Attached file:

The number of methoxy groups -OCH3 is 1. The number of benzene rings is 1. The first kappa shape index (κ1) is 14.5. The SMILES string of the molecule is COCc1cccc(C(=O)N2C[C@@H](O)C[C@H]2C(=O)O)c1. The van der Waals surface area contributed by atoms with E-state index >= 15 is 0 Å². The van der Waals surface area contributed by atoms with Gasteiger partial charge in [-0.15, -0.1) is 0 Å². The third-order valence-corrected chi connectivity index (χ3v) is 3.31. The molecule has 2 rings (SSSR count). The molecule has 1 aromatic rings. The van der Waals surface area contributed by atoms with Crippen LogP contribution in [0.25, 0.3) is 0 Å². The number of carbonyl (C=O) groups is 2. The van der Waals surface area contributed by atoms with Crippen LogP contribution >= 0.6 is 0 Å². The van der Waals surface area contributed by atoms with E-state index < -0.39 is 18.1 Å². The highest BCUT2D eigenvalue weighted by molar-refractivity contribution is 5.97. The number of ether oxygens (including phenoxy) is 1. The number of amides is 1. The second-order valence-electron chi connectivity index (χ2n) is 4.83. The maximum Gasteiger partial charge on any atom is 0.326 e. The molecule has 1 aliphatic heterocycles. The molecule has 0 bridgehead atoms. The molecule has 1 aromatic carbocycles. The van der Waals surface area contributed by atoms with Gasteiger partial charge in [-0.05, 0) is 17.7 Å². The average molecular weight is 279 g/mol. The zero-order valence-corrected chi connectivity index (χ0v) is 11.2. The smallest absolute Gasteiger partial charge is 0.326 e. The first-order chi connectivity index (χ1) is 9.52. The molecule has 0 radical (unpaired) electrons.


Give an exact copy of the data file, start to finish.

The number of methoxy groups -OCH3 is 1. The number of benzene rings is 1. The first kappa shape index (κ1) is 14.5. The SMILES string of the molecule is COCc1cccc(C(=O)N2C[C@@H](O)C[C@H]2C(=O)O)c1. The van der Waals surface area contributed by atoms with E-state index >= 15 is 0 Å². The van der Waals surface area contributed by atoms with Gasteiger partial charge in [-0.15, -0.1) is 0 Å². The third-order valence-corrected chi connectivity index (χ3v) is 3.31. The molecule has 2 rings (SSSR count). The molecule has 1 aromatic rings. The van der Waals surface area contributed by atoms with Crippen LogP contribution in [0.25, 0.3) is 0 Å². The number of carbonyl (C=O) groups is 2. The van der Waals surface area contributed by atoms with Crippen LogP contribution >= 0.6 is 0 Å². The van der Waals surface area contributed by atoms with E-state index < -0.39 is 18.1 Å². The highest BCUT2D eigenvalue weighted by molar-refractivity contribution is 5.97. The number of ether oxygens (including phenoxy) is 1. The number of amides is 1. The second-order valence-electron chi connectivity index (χ2n) is 4.83. The maximum Gasteiger partial charge on any atom is 0.326 e. The molecule has 1 aliphatic heterocycles. The molecule has 0 bridgehead atoms. The molecule has 1 aromatic carbocycles. The van der Waals surface area contributed by atoms with Gasteiger partial charge in [-0.05, 0) is 17.7 Å². The average molecular weight is 279 g/mol. The zero-order valence-corrected chi connectivity index (χ0v) is 11.2. The smallest absolute Gasteiger partial charge is 0.326 e. The first-order chi connectivity index (χ1) is 9.52. The molecule has 0 radical (unpaired) electrons.